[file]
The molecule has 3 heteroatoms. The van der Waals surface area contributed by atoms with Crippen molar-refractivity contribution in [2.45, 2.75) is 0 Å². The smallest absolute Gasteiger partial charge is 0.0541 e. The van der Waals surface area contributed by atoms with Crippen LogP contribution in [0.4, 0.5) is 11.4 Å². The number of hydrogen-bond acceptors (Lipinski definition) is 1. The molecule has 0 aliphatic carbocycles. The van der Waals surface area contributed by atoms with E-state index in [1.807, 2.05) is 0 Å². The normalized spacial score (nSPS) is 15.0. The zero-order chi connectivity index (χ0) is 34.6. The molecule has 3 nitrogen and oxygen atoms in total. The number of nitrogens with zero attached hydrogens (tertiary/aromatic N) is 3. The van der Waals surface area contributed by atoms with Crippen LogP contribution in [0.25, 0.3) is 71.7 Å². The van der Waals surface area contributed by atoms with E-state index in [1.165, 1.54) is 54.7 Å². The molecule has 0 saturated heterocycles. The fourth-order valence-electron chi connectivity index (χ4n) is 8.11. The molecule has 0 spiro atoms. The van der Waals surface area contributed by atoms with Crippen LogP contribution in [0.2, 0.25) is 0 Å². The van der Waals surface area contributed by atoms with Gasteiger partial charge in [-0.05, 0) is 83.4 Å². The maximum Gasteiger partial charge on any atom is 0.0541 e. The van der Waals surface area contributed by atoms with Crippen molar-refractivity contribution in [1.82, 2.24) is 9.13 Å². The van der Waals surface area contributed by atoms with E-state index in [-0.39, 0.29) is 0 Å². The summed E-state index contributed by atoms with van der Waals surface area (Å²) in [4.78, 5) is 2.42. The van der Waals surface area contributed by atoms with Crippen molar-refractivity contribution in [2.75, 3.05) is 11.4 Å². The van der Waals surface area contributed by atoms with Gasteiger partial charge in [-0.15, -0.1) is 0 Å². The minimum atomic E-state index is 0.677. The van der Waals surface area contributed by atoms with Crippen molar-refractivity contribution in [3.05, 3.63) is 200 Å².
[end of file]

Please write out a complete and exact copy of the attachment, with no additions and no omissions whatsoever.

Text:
The molecule has 3 heteroatoms. The van der Waals surface area contributed by atoms with Crippen molar-refractivity contribution in [2.45, 2.75) is 0 Å². The smallest absolute Gasteiger partial charge is 0.0541 e. The van der Waals surface area contributed by atoms with Crippen LogP contribution in [0.4, 0.5) is 11.4 Å². The number of hydrogen-bond acceptors (Lipinski definition) is 1. The molecule has 0 aliphatic carbocycles. The van der Waals surface area contributed by atoms with E-state index in [1.807, 2.05) is 0 Å². The normalized spacial score (nSPS) is 15.0. The zero-order chi connectivity index (χ0) is 34.6. The molecule has 3 nitrogen and oxygen atoms in total. The number of nitrogens with zero attached hydrogens (tertiary/aromatic N) is 3. The van der Waals surface area contributed by atoms with Crippen LogP contribution in [0.25, 0.3) is 71.7 Å². The van der Waals surface area contributed by atoms with E-state index in [1.165, 1.54) is 54.7 Å². The molecule has 0 saturated heterocycles. The fourth-order valence-electron chi connectivity index (χ4n) is 8.11. The molecule has 0 spiro atoms. The van der Waals surface area contributed by atoms with Crippen LogP contribution in [0.2, 0.25) is 0 Å². The van der Waals surface area contributed by atoms with Gasteiger partial charge in [-0.05, 0) is 83.4 Å². The maximum Gasteiger partial charge on any atom is 0.0541 e. The van der Waals surface area contributed by atoms with Crippen molar-refractivity contribution in [1.82, 2.24) is 9.13 Å². The van der Waals surface area contributed by atoms with E-state index in [-0.39, 0.29) is 0 Å². The summed E-state index contributed by atoms with van der Waals surface area (Å²) in [4.78, 5) is 2.42. The van der Waals surface area contributed by atoms with Crippen molar-refractivity contribution in [2.75, 3.05) is 11.4 Å². The van der Waals surface area contributed by atoms with Gasteiger partial charge in [-0.15, -0.1) is 0 Å². The minimum atomic E-state index is 0.677. The van der Waals surface area contributed by atoms with Crippen molar-refractivity contribution in [3.05, 3.63) is 200 Å².